9. oiaohm wrote, “6 years zimbra professional only puts you back $4461 for as many servers you want clustered for reduncey. “

    For a large number of configurations Zimbra open source offering has lots of features for $0. e.g. most of the features are identical with the pricey versions (7 pages of an 11-page list of features). Just at a glance, the differences seem to be multiple domains and mobile syncing. Those don’t strike me as must-haves for any small or medium-sized organizations. It might matter for organizations with large numbers of mobile staff or global corporations enduring mergers… rather small niches.

  10. oiaohm says:

    Brillo
    “So you are telling me that there aren’t enough financial incentive to just get your software licensed through Sony?”
    PSP case sony would not license non game software at all. This is why this was not possible with that hardware. Now hardware now is a different matter. Phones do support adding what ever software.

    Brillo its different now. You brought up the PSP as an example. Really go read what Sony will and will not license for the PSP.

    http://www.microsoft.com/exchange/en-us/pricing-exchange-server-email.aspx
    Ok since you asked for you head to be ripped off.
    Brillo $4051 per instance price of exchange enterprise.

    http://www.zimbra.com/products/pricing.html
    $2,231 / 25 pack 3 year subscription.

    So you want to run exchange enterprise with a live backup 25 cal you are straight up for 2 instances that is a nice $8102 dollars. Now if I want to run 4 instances $16202. That instance price on Exchange Enterprise becomes a real expensive bastard really quickly. That instance cost stacks up big time.

    6 years zimbra professional only puts you back $4461 for as many servers you want clustered for reduncey. Remember you only have 5 years with exchange by life cycle before having to pay extended support. So $4461/6×5=3717.5 is the correct price for Zimbra 1 server about the same 2 servers you are saving 4 you are ahead by miles.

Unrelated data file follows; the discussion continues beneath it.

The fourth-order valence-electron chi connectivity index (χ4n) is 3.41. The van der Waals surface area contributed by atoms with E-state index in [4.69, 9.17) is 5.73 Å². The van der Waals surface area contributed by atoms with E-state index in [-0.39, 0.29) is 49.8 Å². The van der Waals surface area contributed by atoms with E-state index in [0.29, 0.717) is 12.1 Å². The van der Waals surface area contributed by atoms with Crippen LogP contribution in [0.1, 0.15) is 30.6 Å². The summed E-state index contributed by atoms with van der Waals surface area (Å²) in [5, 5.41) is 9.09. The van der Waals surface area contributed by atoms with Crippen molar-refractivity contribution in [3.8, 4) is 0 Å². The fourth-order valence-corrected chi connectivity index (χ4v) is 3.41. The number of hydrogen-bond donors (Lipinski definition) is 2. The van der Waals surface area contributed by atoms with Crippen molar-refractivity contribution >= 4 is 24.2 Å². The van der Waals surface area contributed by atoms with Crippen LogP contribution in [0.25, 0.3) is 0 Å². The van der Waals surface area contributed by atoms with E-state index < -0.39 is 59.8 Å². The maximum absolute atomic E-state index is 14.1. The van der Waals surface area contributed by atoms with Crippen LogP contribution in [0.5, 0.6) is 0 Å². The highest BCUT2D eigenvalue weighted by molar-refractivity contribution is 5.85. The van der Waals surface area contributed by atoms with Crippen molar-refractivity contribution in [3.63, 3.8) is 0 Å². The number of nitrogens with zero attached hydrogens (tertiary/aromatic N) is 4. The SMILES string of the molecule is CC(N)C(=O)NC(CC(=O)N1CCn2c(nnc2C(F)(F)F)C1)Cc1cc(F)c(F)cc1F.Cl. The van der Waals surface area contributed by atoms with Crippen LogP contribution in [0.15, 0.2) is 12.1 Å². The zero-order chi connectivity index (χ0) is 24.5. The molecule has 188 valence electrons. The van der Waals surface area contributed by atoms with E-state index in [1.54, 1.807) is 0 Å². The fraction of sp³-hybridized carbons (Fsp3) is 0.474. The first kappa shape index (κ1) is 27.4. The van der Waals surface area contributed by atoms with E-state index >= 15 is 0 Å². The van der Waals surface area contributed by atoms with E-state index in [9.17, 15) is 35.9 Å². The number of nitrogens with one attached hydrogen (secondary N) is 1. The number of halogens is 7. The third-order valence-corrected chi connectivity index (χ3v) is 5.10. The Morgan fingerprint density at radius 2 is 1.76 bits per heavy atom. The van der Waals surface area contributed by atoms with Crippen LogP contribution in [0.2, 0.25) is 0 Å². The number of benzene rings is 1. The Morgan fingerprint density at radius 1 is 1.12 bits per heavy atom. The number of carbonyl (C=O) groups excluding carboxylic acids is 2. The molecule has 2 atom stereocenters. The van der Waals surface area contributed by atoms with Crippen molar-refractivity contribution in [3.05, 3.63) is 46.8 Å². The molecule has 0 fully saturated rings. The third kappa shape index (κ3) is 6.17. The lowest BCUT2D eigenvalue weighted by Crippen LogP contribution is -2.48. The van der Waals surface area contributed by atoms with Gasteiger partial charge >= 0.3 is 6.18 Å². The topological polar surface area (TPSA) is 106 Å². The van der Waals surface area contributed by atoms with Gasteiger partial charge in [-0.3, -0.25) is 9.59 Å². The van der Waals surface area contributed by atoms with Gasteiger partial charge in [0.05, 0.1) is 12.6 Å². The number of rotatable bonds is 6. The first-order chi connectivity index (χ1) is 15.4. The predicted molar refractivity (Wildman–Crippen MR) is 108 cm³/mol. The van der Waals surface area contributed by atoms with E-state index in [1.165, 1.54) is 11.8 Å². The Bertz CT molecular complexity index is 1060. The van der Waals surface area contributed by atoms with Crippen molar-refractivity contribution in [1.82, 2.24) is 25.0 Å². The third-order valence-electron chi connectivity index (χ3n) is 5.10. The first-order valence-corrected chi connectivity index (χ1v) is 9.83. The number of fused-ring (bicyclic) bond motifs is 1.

So almost half for my case were I install with backup servers is true. The cal price on exchange enterprise is $110 a cal. Zimbre 6 years $60 dollars. Lets say I throw in a Perpetual for good measure $63 then it comes upto slightly more expensive at $120 but you have 1 extra year of support. That $120 is high because the support alone is less than the multi year license. Then cost per named user price comes about the same.

    But you have to remember you never need to rebuy the Perpetual part once you have a Perpetual of X number of mailboxs that is yours forever across all future versions. Upgrades are linked to your last Advantage/Premium Support contract.

    First cycle Zimbra can work out about the same as exchange if you only run 1 server and buying the Perpetual as well as support. Next cycle its about 50 percent. Now if you want some true redunacny straight off the bat Zimbra is cheaper by large margin particularly when you want a lot of redunancy.

    Offical mainstream support for Exchange is 5 years. Past that you have to repay anyhow.

    I was nice about dmake but since you want to fight you asked for it Brillo. Its clearly documented on the openoffice site about the problem.
    http://www.openoffice.org/tools/dmake/
    You don’t know dmake its unsupport trash. There should be a tool to take dmake to something that is maintained. About the only thing still using dmake is OpenOffice and Libreoffice. Libreoffice is in the process of getting rid of it.

    Please note the dmake used by OpenOffice and LibreOffice is not Distributed Make(dmake) that provide in Solaris (Sun) Studio. The OpenOffice dmake is “Workshop dmake” in fact Workshop dmake will not do a Distributed build. Wrong dmake Brillo. Yes both makefiles have incompadible syntax. One is supported one is not. If it was using Distributed Make it would still be somewhere near sane.

    When I said strange make system called dmake I did really mean that. You say dmake and the first thing people think of is Distributed Make. Not the strange one you have to use.